Omega 3 fat reduces fatigue in breast cancer survivors
By David Liu, PHD
Saturday Oct 20, 2012 (foodconsumer.org) -- A study in Journal of Clinical Oncology suggests that eating omega 3 fatty acids can help reduce inflammation and fatigue in breast cancer survivors.
C.M. Alfano of National Cancer Institute in Bethesda, MD and colleagues conducted the study and found fatigue associated with c-reactive protein and high intake of omega-3 fat relieved fatigue.
The researchers say prior evidence suggests that inflammation may lead to fatigue in cancer survivors and high intake of omega 3 polyunsaturated fatty acids (PUFAs) was linked to reduced inflammation. Therefore, is is potentially possible that increased omega 3 fatty acid intake may help relieve fatigue in breast cancer survivors.
The study involved 633 breast cancer survivors at a mean age of 56 years who participated in the health Eating Activity and Lifestyle Study.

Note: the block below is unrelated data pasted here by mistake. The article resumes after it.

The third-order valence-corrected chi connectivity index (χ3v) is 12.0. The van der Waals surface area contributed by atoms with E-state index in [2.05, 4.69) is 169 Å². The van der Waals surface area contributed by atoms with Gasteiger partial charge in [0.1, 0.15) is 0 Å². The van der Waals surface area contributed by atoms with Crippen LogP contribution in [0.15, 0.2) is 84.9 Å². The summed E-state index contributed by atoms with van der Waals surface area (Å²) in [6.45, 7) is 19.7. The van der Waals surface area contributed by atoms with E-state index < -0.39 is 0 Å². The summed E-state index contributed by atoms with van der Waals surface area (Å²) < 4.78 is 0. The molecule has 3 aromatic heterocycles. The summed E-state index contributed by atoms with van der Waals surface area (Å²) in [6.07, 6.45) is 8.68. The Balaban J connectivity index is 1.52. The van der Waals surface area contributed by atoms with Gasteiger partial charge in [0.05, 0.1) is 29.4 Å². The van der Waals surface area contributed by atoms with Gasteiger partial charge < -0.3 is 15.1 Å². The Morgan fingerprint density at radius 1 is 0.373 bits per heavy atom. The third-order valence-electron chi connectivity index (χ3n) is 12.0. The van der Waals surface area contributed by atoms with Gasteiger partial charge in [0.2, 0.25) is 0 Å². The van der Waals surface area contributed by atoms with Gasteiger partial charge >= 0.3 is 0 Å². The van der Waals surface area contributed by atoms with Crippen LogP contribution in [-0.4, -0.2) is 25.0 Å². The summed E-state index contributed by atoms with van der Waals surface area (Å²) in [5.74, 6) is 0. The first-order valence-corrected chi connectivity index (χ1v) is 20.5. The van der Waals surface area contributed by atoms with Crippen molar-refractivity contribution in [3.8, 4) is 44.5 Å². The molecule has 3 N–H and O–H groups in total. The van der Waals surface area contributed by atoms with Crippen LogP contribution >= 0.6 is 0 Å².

Both behavioral and sensory fatigue scale scores were found higher in those who had increased C-reactive protein, which is indicative of inflammation. But the association was attenuated after adjustment for other factors like medication use and comorbidity.
Specifically, breast cancer survivors with high C-reactive protein were 1.8 times as likely to suffer fatigue as those having low C-reactive protein.
Also higher intake ratio of ω-6 polyunsaturated fatty acids to ω-3 PUFAs was associated with greater C-reactive protein and greater risk of fatigue after full adjustment.
The researchers concluded " Results link higher intake of ω-3 PUFAs, decreased inflammation, and decreased physical aspects of fatigue. Future studies should test whether ω-3 supplementation may reduce fatigue among significantly fatigued breast cancer survivors."
(Send your news to firstname.lastname@example.org, Foodconsumer.org is part of the Infoplus.com ™ news and information network)
- Healthy Recipes; Singapore Noodles
- As long as we let them - Organic Consumers Association
- Stillbirth may increase women's long term risk for depression
- Elevated cholesterol and triglycerides may increase the risk for prostate cancer recurrence
- Cell phones may lower male fertility